Citation

Caribbean Multiracial Ethnic Identity and Social Networking Sites

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Abstract:

Persons of mixed race are often framed as the ‘other,’ forced to construct and affirm identities based on larger societal norms where monoracial is the norm. However, being multiracial in the Caribbean is the norm and in some cases, the majority. This study investigates the ethnic history of the Caribbean, with a focus on the Anglophone Caribbean, and its role in the national and personal identities of multiracial individuals. In-depth interviews with nine Caribbean respondents reveal how social media allows them to present both their Caribbean ethnicity and their multiracial selves online and demonstrate the importance of constructing and performing ethnicity. Nationality was salient in both online and offline interactions. Alternatively, those who migrated out of the Caribbean used social media in other ways to articulate their multiracial identity when mixed race was no longer the norm, thus demonstrating the importance of visibility and representation. A cohesive mixed identity is built on the history of the Caribbean, and this in turn can help mixed individuals cope with external stereotypes, social struggles, and microaggressions given the cultural dominance of monoethnic racial discourse.

Most Common Document Word Stems:

5 (2), question, (1), inquiries (1), it, (1), travel (1), receive (1), globe. (1), ost (1), mostly (1), abroa (1), “it (1), Another (1), added (1), “especially” (1), mentioned. (1), interviewee, (1), (race) (1), matters (1), [abroad],” (1), across (1), communities (1),
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Association:
Name: International Communication Association 65th Annual Conference
URL:
http://www.icahdq.org


Citation:
URL: http://citation.allacademic.com/meta/p983434_index.html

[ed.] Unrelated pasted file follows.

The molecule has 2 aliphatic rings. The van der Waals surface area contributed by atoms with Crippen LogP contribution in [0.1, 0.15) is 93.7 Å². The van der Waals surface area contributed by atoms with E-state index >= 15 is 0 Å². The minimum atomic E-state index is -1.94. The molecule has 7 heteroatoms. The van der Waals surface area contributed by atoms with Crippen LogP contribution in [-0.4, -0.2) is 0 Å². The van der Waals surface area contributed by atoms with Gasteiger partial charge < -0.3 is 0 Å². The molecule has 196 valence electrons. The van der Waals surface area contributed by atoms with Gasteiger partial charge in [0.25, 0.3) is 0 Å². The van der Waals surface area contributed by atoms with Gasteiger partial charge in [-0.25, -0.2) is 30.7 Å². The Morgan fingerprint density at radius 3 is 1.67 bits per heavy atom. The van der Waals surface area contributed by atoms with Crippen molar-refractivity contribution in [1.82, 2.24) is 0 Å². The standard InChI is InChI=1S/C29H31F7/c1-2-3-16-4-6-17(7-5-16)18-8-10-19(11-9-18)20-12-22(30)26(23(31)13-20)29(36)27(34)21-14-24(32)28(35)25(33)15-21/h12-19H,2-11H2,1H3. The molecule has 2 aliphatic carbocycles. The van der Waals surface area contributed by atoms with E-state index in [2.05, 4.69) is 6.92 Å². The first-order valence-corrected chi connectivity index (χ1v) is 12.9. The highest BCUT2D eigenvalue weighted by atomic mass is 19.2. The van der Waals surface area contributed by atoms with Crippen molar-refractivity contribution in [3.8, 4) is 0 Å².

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MLA Citation:

Maragh, Raven. and Corsbie-Massay, Charisse. "Caribbean Multiracial Ethnic Identity and Social Networking Sites" Paper presented at the annual meeting of the International Communication Association 65th Annual Conference, Caribe Hilton, San Juan, Puerto Rico, May 21, 2015 <Not Available>. 2018-02-13 <http://citation.allacademic.com/meta/p983434_index.html>

APA Citation:

Maragh, R. S. and Corsbie-Massay, C. L. , 2015-05-21 "Caribbean Multiracial Ethnic Identity and Social Networking Sites" Paper presented at the annual meeting of the International Communication Association 65th Annual Conference, Caribe Hilton, San Juan, Puerto Rico Online <APPLICATION/PDF>. 2018-02-13 from http://citation.allacademic.com/meta/p983434_index.html

Publication Type: Conference Paper/Unpublished Manuscript
Review Method: Peer Reviewed
Abstract: Persons of mixed race are often framed as the ‘other,’ forced to construct and affirm identities based on larger societal norms where monoracial is the norm. However, being multiracial in the Caribbean is the norm and in some cases, the majority. This study investigates the ethnic history of the Caribbean, with a focus on the Anglophone Caribbean, and its role in the national and personal identities of multiracial individuals. In-depth interviews with nine Caribbean respondents reveal how social media allows them to present both their Caribbean ethnicity and their multiracial selves online and demonstrate the importance of constructing and performing ethnicity. Nationality was salient in both online and offline interactions. Alternatively, those who migrated out of the Caribbean used social media in other ways to articulate their multiracial identity when mixed race was no longer the norm, thus demonstrating the importance of visibility and representation. A cohesive mixed identity is built on the history of the Caribbean, and this in turn can help mixed individuals cope with external stereotypes, social struggles, and microaggressions given the cultural dominance of monoethnic racial discourse.


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